Reflect on the assigned readings for the week. Identify what you thought was the most important concept(s), method(s), term(s), and/or any other thing that you felt was worthy of your understanding. 

Also, provide a graduate-level response to each of the following questions:

You are hosting a large dinner party.  What are two possible risks you would encounter?  Identify at least one trigger for each.

Give an example of a risk you have chosen to accept on a previous project.  How did you make the decision to accept it?  In retrospect, was that the right decision to make? 

  1. In your own experience, have you seen companies integrate quality within their project planning processes?  If so, how and when have they done so?  If not, do you think it would have been more beneficial to address quality in one area of the overall project plan or continuously throughout the plan?
  2. Give some examples of common and special cause variation that you have witnessed.  Which of these causes of variation can be addressed through continuous improvement?
  3. Respond to the post of at least two peers, using 100 words minimum each.
  4. [Your initial post should be based upon the assigned reading for the week, so the textbook should be a source listed in your reference section and cited within the body of the text. Other sources are not required but feel free to use them if they aid in your discussion].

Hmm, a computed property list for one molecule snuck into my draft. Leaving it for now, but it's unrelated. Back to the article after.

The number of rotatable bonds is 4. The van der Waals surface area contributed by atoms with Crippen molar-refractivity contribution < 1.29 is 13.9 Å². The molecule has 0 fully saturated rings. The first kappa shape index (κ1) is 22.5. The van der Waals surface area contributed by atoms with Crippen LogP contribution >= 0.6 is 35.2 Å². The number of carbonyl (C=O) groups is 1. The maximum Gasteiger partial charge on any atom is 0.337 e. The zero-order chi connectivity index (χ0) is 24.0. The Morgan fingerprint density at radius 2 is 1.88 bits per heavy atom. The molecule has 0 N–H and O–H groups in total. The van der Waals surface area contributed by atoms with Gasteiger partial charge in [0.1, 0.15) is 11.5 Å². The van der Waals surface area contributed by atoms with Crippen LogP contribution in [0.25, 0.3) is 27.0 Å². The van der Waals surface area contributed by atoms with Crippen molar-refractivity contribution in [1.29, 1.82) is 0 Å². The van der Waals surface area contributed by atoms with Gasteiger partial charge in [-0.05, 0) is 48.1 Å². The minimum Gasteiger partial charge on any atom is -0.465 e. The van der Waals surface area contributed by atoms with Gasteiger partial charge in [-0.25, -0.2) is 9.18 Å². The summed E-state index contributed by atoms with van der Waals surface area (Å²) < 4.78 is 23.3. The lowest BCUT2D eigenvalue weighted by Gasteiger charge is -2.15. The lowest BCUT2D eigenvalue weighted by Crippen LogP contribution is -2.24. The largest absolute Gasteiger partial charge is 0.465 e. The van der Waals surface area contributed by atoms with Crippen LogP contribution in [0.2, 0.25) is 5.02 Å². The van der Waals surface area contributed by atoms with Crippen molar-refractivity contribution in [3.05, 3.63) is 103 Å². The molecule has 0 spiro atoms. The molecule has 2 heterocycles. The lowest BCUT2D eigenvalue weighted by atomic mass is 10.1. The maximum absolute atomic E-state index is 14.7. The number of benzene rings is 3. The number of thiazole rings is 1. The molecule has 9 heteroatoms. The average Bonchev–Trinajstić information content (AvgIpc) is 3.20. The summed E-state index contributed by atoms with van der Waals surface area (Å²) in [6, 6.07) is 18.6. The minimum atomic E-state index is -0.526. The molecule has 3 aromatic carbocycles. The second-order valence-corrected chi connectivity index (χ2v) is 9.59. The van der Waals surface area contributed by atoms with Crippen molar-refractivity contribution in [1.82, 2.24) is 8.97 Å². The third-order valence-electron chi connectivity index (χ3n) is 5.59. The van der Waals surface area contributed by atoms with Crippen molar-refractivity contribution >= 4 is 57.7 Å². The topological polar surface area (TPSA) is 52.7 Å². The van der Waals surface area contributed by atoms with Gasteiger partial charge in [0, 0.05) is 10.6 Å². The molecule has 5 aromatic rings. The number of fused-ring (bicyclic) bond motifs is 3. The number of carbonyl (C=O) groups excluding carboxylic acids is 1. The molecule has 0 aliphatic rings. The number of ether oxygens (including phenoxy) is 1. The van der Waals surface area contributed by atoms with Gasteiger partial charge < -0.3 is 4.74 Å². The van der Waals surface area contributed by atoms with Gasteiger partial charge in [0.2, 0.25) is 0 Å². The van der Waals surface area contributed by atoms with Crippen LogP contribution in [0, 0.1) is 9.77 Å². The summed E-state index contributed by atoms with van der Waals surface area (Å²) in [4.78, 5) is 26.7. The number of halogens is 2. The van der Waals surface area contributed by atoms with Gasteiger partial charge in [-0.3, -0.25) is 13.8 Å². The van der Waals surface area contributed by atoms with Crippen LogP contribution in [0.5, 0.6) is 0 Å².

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CONTEMPORARY PROJECT MANAGEMENT, 4E Timothy J. Kloppenborg Vittal Anantatmula Kathryn N. Wells 1 Chapter 12 Project Quality Planning & Project Kickoff 2 Chapter 12 Core Objectives: • Define each core project quality concept & explain why each is vital • Explain what may be included in a project quality management plan • Compile a complete project management plan, including all parts covered in the last several chapters Chapter 12 Technical Objectives: • Baseline your complete project plan in Microsoft Project Chapter 12 Behavioral Objectives: • Describe the major contributions to contemporary project quality made by each of the quality gurus and by TQM, ISO, & Six Sigma • Kick off a project with effective pre-meeting preparation, a kickoff meeting, & documentation • Develop a quality-conscious approach to managing project activities & decisions General Tool Company “In short, for GTC, proper quality planning is more than good project management—it is a matter of survival!… it is imperative for the subcontractor to understand all quality and technical performance requirements prior to beginning the manufacturing process. Failing to do so can erode profit margins, damage customer relationships, and negatively impact the performance of highly engineered projects.” Project Quality Management • All the necessary work to ensure the project deliverables satisfy their intended purpose. • The first step in project quality management is plan quality management. • May be performed simultaneously with other aspects of project planning Plan quality management – “the process of identifying quality requirements and/or standards for the project and its deliverables, and documenting how the project will demonstrate compliance.” ~PMBOK® Guide 6th Edition Quality is planned at a high level for the entire project at the outset and at a detailed level just before the start of each iteration. Development of Contemporary Quality Concepts • Quality Gurus • Total Quality Management/Malcolm Baldrige • ISO 9001:2008 • Lean Six Sigma Quality Gurus – W. Edwards Deming • Understanding variation is essential to improving quality • It is important to understand how companies operate as systems • Managers need insight in order to accurately predict the future • Leaders need to understand individual motivations • Developed a system of profound knowledge based on these ideas Deming’s Profound Knowledge System Quality Gurus – Joseph Juran ➢Introduced the Quality Trilogy, which serves as basis for PMI’s quality planning, control, & assurance Other Project Quality Pioneers Breakout Session! How do the ideas of the “quality gurus” apply to real organizations? Identify specific good and bad/missing examples you have seen. Total Quality Management/Malcolm Baldrige • In 1980s it was evident that inspection was not an adequate means of discovering quality problems • Core concepts of TQM (total quality management) evolved into criteria for the Malcolm Baldrige National Quality Award • Include concepts such as leadership, customer focus, learning, partnership, innovation, & managing by facts Baldrige National Quality Award – Key Areas and Specific Criteria p. 390 in textbook ISO 9001:2015 • • • • • • A quality framework developed in Europe Developed by the International Organization for Standardization ISO 9001 is the quality management standard 2015 represents the latest revision of the standard Originally focused on technical standards in documenting work processes Evolved into a comprehensive set of principles ISO 9001:2008 Areas & Specific Responsibilities p. 391 in textbook Lean Six Sigma • Sigma stands for standard deviation – a statistical term for the amount of variation in data • Quality problems are measured in parts per million opportunities • Rigor of statistics in Six Sigma is not always applicable • Six Sigma uses a disciplined process DMAIC to plan and manage improvement projects DMAIC Methodology Define Measure Improve Analyze Control • A 15-step process broken up into 5 project phases • DMAIC is a continuous circular flow used as a method of implementing continuous improvement The DMAIC Methodology Breakout Session! How do (or could) the various frameworks discussed—Malcom Baldridge, ISO, Lean Six Sigma—apply to an organization you are familiar with? Core Project Quality Concepts When defining quality, you must consider the following perspectives: • Product—presence of desired attributes • Value—ratio of benefits to price • Manufacturing—consistency in goods & services • Customers—ability to satisfy given needs & expectations Four Contemporary Core Project Quality Concepts 1. 2. 3. 4. Stakeholder Satisfaction Process Management Fact-Based Management Empowered Performance 1. Stakeholder Satisfaction • Identify all stakeholders • External stakeholders – customers, suppliers, the public • Internal stakeholders – shareholders and workers at all levels • Determine relevant quality standards • Understand ultimate quality goals with respect to stakeholders • PM may facilitate a process in which important stakeholders use the quality standards to judge the project process & deliverables Developing Quality Standards Based Upon Stakeholder Requirements 1. Identify all stakeholders 2. 3. 4. 5. Prioritize among the stakeholders Understand the prioritized stakeholders’ requirements. Develop standards to ensure the requirements are met. Make tradeoff decisions. Stakeholder Satisfaction Sayings “Measure twice, cut once.” “Meet requirements, but exceed expectations.” “A smart project manager develops capable customers.” Communicate often (maybe daily) with the owner and other stakeholders 2. Process Management • To effectively manage project processes, PMs need to understand, control, & improve them • Process Understanding with a SIPOC Model • Process Control • Process Improvement with a PDCA Model process – a sequence of connected activities whose goal is to produce a good, service, or specific result Process Understanding with a SIPOC Model • All work flows from suppliers, through the project, to customers • Use a supplier-input-process-output-customer (SIPOC) model to envision this flow • Think backward from the project’s customer • Determine if the process is capable of creating project deliverables • Design quality into the processes PDE Deliverable Analysis Functional Model (based on SIPOC) Breakout Session! Using Exhibit 12.7 as a reference, construct a SIPOC model for your project and use it to discuss where your process is most vulnerable, as well as how to build quality into your project. Process Control • In order to have confidence that outputs are predictable: • • • • Establish standards Measure actual performance Calculate difference between standards & performance (variance) Strive to reduce unwanted variance • Covered further in Chapter 14 Process Improvement with a PDCA Model • Processes can be improved in a continuous or breakthrough fashion • Slow and steady improvement is a good foundation • Substantial improvement requires a breakthrough • Models based on scientific method exist to guide the improvement process • Commonly used models include the DMAIC used by Six Sigma or the Plan-DoCheck-Act (PDCA) model Plan-Do-Check-Act Model 3. Fact-Based Management • Opinions get in the way • Project decisions may need to be made quickly • Taking just enough time to get the facts often yields better results Four Aspects of Fact-Based Management 1. 2. 3. 4. Understanding variation Deciding what to measure Working correctly with data Using the resulting information appropriately Understanding Variation •